Trees and grass

A sidewalk in an older Houston neighborhood is shaded by trees.

By Randy Lee Loftis
Texas Climate News

Read anything about the New Urbanism – which seeks, among other things, to design cities for people as well as cars – and the notion of walkability strolls up.

The movement advocates swapping post-World War II sprawl for “walkable blocks and streets, housing and shopping in close proximity, and accessible public spaces,” as the Congress for the New Urbanism puts it.

Walking to stores, parks, work or transit stops cuts vehicle pollution and gives inner cities a much smaller carbon footprint than suburbs, research shows. Green space also helps reduce childhood obesity and improves mental health and social welfare. Walkability is on the agenda in many Texas cities.

But what if climate change makes it too hot for people to walk safely?

Just a few added degrees can turn a healthy walk harmful, studies have found. Heat stress “may prove to be one of the most widely experienced and directly dangerous aspects of climate change,” Columbia University and NASA scientists reported last year. Global average temperatures last year were higher than the 1951-1980 mean by 1.62 degrees Fahrenheit, according to NASA’s Goddard Institute for Space Studies.

A wet-bulb globe temperature (WBGT) of 90 degrees F is often pegged as the highest safe reading for outdoor activity, and even that would allow no more than 15 minutes of exertion followed by 45 minutes of rest. WBGT is more complex, weighs more factors and is considered a better safety marker than the more familiar heat index. The theoretical limit of human tolerance is a WBGT of 95 F.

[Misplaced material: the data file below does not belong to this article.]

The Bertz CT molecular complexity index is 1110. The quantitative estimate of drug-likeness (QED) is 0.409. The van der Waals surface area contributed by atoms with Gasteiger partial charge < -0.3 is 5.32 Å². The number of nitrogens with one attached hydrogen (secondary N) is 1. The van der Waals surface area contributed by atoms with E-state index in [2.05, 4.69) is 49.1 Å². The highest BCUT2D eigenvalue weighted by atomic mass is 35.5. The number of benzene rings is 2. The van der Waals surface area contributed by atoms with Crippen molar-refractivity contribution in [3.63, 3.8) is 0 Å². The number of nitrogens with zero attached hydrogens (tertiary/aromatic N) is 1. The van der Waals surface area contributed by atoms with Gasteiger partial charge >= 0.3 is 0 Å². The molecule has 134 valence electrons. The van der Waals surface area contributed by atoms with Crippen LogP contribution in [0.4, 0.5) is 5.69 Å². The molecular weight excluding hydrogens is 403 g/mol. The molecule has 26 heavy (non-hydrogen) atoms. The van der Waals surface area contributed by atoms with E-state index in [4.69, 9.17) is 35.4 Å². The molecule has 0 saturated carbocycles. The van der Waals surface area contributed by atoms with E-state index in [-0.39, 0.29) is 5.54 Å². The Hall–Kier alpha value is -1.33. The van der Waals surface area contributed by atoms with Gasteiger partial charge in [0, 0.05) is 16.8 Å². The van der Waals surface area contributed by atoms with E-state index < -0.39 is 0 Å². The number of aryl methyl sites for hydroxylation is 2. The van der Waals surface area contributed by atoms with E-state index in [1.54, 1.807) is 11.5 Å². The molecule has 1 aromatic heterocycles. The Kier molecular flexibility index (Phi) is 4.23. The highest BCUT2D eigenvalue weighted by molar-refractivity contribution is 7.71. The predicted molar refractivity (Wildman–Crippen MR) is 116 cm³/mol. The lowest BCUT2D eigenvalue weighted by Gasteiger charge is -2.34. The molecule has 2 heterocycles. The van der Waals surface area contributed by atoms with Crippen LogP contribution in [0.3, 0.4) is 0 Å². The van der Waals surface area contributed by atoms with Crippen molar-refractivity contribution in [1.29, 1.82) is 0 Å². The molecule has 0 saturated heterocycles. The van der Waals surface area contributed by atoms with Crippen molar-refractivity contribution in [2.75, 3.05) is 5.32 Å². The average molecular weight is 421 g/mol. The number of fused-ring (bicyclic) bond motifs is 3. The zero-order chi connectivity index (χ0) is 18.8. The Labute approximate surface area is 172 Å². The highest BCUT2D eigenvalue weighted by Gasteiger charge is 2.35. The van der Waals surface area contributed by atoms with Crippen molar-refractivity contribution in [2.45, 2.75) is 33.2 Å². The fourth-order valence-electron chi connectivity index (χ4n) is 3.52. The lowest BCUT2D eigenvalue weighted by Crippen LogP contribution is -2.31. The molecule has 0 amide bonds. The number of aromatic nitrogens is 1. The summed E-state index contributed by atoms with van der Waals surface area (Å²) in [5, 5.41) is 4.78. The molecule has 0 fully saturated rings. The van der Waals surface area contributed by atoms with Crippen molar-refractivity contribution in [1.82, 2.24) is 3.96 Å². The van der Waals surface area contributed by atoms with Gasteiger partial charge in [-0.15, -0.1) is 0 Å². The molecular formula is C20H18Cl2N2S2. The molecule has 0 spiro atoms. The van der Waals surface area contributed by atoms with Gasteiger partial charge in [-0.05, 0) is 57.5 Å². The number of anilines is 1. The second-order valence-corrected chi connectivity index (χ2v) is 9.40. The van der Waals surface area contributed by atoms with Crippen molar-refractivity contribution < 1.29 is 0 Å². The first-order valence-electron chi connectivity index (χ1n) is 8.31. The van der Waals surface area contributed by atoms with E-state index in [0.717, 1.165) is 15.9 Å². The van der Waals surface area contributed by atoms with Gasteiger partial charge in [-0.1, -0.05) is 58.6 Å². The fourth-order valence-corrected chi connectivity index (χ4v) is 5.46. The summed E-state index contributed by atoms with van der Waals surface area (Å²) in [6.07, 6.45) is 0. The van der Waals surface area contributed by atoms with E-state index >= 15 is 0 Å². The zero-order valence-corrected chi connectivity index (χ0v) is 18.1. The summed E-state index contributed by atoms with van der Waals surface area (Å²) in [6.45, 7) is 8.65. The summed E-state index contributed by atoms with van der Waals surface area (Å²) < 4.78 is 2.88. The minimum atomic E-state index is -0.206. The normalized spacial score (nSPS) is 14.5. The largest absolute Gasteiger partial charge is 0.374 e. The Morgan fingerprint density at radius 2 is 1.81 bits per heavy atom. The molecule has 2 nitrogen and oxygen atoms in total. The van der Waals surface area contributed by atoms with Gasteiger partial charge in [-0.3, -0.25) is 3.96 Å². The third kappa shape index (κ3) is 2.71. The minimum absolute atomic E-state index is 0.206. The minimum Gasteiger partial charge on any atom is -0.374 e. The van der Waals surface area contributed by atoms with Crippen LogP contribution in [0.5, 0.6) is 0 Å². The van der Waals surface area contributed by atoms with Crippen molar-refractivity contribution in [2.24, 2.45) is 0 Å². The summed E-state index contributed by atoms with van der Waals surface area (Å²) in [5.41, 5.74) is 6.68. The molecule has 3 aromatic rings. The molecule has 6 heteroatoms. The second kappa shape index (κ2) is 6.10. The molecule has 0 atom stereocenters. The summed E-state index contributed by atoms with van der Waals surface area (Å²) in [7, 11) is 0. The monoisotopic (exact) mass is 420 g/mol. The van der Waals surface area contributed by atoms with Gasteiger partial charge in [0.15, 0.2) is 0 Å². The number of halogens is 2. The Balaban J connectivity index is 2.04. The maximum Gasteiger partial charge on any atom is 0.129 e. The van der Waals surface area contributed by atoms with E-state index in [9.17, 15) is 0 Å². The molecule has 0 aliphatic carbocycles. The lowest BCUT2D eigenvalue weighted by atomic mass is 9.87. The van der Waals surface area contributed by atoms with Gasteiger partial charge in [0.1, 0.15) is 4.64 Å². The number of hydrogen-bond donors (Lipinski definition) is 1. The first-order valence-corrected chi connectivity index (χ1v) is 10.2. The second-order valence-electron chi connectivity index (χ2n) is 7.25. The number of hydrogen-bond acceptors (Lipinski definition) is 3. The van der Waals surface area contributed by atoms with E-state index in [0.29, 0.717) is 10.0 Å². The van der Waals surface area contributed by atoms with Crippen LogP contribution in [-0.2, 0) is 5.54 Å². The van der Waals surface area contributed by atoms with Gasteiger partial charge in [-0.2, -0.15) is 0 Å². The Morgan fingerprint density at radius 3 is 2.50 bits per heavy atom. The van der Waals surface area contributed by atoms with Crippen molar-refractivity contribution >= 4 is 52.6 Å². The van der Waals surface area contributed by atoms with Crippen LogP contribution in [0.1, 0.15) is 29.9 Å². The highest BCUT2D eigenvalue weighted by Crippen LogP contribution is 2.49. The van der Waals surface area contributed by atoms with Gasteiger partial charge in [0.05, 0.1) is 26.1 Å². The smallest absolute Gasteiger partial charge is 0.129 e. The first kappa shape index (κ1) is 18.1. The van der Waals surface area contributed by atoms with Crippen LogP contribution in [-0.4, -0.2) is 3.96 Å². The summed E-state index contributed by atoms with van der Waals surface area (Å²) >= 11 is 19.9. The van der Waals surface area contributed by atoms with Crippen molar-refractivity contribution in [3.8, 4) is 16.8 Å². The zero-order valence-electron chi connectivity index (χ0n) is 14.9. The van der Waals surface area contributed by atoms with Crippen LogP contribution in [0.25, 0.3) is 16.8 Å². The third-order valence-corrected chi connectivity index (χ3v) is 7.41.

Not many studies have looked at how to factor increasing heat into walkable urban design; a few more have quantified how some nearby greenery can help. One paper, by scientists at Texas A&M and two other universities, appeared in the January issue of the International Journal of Environmental Research and Public Health.

Researchers took thermal images of 10 sidewalk segments in College Station that had different landscaping. Some had no trees or grass, while others had variations of trees only, grass only, and trees and grass. The study aimed to quantify how much of the green stuff is needed to moderate the heat blasting off the pavement.

The findings aren’t surprising: Adjacent shade and vegetation cool the air where people walk. Unlike similar studies, this one also checked temperatures at lower elevations where children encounter more heat from pavement. Having some greenery nearby reduced children’s extra burden, the study found.

The paper’s authors emphasized that the study is limited and local. But with growing demand for human-scale city habitats, and with the planet still heating up, people will have to find out if walkable urban design and climate change can coexist.


Randy Lee Loftis is an independent journalist in Dallas. He contributes regularly to Texas Climate News as a senior editor of this publication.

Image credit: Texas Climate News